May 7, 2008 / 10:54 PM / 10 years ago

Researchers find neuroblastoma genes

BOSTON (Reuters) - An international team of researchers said they have pinpointed three variants of the genetic code that appear to set the stage for aggressive neuroblastoma, the deadliest solid tumor in early childhood.

The finding is not expected to immediately change the way doctors treat the cancer, diagnosed in 700 children in the United States alone each year, they reported in the New England Journal of Medicine.

However, it may lead to new therapies for the tumor, which kills more than 60 percent of its high-risk victims because the cancer often remains undetected until it has spread widely.

Because the chance is less than 1 percent that a neuroblastoma will reappear in a family, there is little point in doing genetic screening for the risk, Drs. Brian Kushner and Nai-Kong Cheung of the Memorial Sloan-Kettering Cancer Center in New York wrote in a Journal commentary.

The research team, led by Dr. John Maris of the Children’s Hospital of Philadelphia, pinpointed the genetic defects by screening samples from 1,032 affected children and 2,043 seemingly healthy controls.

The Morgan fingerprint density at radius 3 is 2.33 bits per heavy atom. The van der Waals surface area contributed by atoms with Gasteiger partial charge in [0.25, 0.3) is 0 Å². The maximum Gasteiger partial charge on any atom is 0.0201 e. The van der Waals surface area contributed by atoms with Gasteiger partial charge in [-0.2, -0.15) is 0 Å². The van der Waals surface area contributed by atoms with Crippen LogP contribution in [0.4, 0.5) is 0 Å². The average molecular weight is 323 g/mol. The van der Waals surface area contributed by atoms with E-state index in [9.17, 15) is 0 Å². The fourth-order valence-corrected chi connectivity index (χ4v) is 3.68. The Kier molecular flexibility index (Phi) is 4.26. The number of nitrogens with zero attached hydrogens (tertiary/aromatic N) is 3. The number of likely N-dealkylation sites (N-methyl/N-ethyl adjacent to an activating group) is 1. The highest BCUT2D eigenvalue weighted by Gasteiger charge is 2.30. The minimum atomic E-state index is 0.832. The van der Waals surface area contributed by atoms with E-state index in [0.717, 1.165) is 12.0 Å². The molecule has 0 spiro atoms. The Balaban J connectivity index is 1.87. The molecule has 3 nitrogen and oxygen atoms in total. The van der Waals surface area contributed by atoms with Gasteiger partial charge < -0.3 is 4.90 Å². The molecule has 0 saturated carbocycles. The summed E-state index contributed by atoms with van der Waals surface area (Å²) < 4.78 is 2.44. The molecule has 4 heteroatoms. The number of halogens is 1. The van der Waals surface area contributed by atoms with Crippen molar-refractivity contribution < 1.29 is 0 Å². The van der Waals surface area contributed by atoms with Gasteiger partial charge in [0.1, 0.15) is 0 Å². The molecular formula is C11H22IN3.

They checked their results by looking for the same abnormal code sequence in three independent groups with and without neuroblastoma, including 720 additional patients.

The researchers said little is known about the healthy function of the three genes, all of which appear on the sixth largest chromosome.

“Ultimately, they probably cause subtle changes in gene expression during early development, interacting with other genes yet to be discovered. This suggests that neuroblastoma has complex causes, in which a series of genetic changes may occur at different sites to combine into a ‘perfect storm’ that results in cancer,” Maris said in a statement.

Neuroblastoma has been difficult to study because different types can behave very differently. Some cases are so mild they can disappear on their own with little treatment.

But the tumor can be very aggressive, so it is responsible for 15 percent of all childhood cancer deaths even though it accounts for just 7 percent of all cases of childhood cancer.

Editing by Maggie Fox; editing by Mohammad Zargham

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